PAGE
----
Bipolar Wall Street soars Thursday. On exactly what news?
WASHINGTON, June 1, 2017 – It’s almost impossible anymore to chart the stock market’s intent and direction past a 2- to 4-hour time-frame these days. Wednesday, the sky was falling, because oil prices dropped precipitously and because U.S. banks would apparently never generate profits again.
Thursday, all that existential gloom was replaced by brilliant sunshine due to crude oil prices going up by a few cents, based on a large crude oil drawdown that might not be real; a likely overestimated ADP jobs report; and an increasing drumbeat of rumors that President Trump is going to withdraw the United States from the Paris
Global Warming Climate Change Accords.
(UPDATE: Several news sources are reporting that President Trump will indeed withdraw from the Paris Accords tomorrow, keeping one of his most prominent campaign promises. However, he will apparently hold open the possibility of “re-entering” some arrangement based on future negotiations.)
(UPDATE 2: Oops. As of 3 p.m. ET, WTI crude is off again, down 11 cents bbl. on the day, as the fickle finger of Fate moves once again.)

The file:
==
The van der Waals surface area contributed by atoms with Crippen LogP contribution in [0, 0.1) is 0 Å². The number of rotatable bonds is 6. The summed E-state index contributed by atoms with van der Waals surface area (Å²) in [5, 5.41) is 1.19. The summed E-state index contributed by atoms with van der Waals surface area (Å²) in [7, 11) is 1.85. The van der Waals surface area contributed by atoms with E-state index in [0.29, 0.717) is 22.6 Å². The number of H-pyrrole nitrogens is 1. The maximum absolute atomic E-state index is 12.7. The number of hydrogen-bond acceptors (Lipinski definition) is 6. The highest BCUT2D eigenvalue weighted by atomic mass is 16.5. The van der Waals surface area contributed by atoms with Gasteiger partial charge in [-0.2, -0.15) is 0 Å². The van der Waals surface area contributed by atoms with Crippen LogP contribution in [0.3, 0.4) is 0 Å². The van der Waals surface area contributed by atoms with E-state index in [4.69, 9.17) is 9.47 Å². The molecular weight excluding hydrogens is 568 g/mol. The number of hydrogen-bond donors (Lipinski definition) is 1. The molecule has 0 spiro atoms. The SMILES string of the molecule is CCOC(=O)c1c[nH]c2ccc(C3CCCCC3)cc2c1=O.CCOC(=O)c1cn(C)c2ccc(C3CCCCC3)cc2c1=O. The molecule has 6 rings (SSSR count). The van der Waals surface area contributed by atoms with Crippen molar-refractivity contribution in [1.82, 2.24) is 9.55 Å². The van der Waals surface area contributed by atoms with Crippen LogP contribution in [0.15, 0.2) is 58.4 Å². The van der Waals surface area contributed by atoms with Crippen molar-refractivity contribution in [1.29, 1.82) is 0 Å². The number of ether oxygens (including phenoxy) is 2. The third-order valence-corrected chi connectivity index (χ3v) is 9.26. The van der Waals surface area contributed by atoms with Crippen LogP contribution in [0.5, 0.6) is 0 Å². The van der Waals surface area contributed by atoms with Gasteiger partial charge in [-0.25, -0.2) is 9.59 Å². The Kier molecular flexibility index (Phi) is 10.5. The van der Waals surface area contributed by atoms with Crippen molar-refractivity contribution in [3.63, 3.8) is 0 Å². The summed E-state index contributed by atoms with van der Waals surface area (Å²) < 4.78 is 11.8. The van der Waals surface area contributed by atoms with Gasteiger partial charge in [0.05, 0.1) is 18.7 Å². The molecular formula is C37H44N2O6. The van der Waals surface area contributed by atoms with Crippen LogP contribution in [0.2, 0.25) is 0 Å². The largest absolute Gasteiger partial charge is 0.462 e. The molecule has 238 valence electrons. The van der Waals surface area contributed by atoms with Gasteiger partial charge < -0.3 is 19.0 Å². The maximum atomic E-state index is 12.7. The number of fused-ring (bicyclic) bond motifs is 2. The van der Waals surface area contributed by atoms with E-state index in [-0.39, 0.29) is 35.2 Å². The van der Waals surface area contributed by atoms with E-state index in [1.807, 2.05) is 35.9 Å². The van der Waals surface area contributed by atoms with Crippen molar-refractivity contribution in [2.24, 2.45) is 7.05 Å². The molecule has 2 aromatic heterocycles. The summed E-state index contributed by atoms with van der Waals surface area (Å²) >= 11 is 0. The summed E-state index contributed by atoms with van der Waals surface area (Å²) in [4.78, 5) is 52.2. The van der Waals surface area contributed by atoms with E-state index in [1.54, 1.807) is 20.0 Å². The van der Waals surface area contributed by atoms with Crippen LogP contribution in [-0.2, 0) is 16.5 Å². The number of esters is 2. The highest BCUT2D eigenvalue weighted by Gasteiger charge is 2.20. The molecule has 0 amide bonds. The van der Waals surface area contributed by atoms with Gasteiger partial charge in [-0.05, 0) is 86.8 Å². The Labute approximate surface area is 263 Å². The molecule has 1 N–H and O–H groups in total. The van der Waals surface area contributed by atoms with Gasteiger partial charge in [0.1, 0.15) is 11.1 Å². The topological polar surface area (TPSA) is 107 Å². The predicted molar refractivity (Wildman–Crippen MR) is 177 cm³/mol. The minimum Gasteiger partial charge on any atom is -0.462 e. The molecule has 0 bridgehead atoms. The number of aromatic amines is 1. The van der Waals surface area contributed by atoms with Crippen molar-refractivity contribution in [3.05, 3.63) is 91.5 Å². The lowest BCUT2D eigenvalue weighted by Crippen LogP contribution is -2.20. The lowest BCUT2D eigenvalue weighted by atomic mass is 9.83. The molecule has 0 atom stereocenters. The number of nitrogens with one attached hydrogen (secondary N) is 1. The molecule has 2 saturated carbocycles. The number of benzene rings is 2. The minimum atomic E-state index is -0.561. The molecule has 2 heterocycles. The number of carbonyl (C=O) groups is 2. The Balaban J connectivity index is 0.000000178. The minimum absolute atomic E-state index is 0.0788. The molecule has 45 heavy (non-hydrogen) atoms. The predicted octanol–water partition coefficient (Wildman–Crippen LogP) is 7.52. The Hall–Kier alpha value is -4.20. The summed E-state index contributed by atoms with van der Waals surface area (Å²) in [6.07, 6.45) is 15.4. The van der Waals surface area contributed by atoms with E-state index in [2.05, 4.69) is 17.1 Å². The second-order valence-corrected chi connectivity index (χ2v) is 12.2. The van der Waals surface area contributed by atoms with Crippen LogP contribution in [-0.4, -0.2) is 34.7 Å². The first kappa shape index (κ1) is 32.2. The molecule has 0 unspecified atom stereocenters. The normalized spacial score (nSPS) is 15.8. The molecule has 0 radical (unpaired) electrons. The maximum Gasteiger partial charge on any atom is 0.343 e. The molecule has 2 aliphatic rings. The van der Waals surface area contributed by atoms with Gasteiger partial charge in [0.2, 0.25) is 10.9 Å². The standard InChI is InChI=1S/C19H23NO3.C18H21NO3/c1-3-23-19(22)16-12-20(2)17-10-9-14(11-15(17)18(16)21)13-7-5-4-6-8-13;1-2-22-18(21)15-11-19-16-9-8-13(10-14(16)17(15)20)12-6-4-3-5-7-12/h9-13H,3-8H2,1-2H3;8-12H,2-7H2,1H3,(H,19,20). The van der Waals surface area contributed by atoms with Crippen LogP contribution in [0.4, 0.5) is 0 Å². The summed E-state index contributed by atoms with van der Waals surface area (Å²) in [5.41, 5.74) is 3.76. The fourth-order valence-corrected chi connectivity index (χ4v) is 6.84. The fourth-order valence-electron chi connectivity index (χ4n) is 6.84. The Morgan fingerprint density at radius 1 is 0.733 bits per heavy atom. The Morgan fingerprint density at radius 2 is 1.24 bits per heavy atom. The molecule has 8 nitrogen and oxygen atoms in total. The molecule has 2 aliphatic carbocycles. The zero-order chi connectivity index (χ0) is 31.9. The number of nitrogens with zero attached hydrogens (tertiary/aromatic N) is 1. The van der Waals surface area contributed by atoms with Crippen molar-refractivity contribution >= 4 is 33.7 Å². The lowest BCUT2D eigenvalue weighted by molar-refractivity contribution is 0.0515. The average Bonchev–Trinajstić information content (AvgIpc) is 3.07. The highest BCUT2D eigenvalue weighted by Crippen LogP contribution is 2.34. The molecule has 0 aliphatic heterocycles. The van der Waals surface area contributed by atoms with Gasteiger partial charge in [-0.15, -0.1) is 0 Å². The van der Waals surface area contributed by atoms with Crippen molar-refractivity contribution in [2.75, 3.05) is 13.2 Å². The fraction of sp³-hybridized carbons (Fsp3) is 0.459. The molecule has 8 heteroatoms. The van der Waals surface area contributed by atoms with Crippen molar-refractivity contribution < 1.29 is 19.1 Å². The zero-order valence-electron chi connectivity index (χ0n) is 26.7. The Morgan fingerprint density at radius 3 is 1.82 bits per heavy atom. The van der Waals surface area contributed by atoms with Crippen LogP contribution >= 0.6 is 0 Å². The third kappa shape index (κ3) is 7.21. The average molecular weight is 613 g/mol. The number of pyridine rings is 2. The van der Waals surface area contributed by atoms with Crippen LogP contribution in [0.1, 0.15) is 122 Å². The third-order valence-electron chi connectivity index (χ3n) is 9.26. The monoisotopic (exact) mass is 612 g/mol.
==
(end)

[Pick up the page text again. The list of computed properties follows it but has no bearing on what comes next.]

That Paris Accord stuff, in fact, was supposed to have been part of the reason for Wednesday’s rotten Wall Street action. You can’t make this stuff up.
Perhaps the HFTs are just getting back into action, trying to jerk some headline volatility back into markets so they can once again begin screwing funds and individual investors alike by jerking positions around so conservative funds and investors just throw up their hands and bail at any price.
Whatever the case, as we’re writing this article, all three major averages are up sharply by some 0.6 percent, with the Dow and the NASDAQ leading the charge. It makes for a situation where you don’t know when to get into a stock and you don’t know when to get out.
That’s why we’re going to sit back today as much as possible and see if we can dope this whole situation out in a rational way, though the odds may be against us. It’s entirely possible that markets are simply betting on what the Fed will do about interest rates, come the FOMC’s mid-June meeting. Yet every day, we keep seeing news that the economy is sinking again, meaning that the Fed will hold rates steady (unexpectedly, of course); or that the economy is going great guns, so the Fed will ad another 0.25 percent to current rates.
Is this “news” fake or real? At this point, the Fed itself may not know.
Stay tuned. If we can ever figure this economic tangle out, you’ll be the first to know, and we’ll die rich.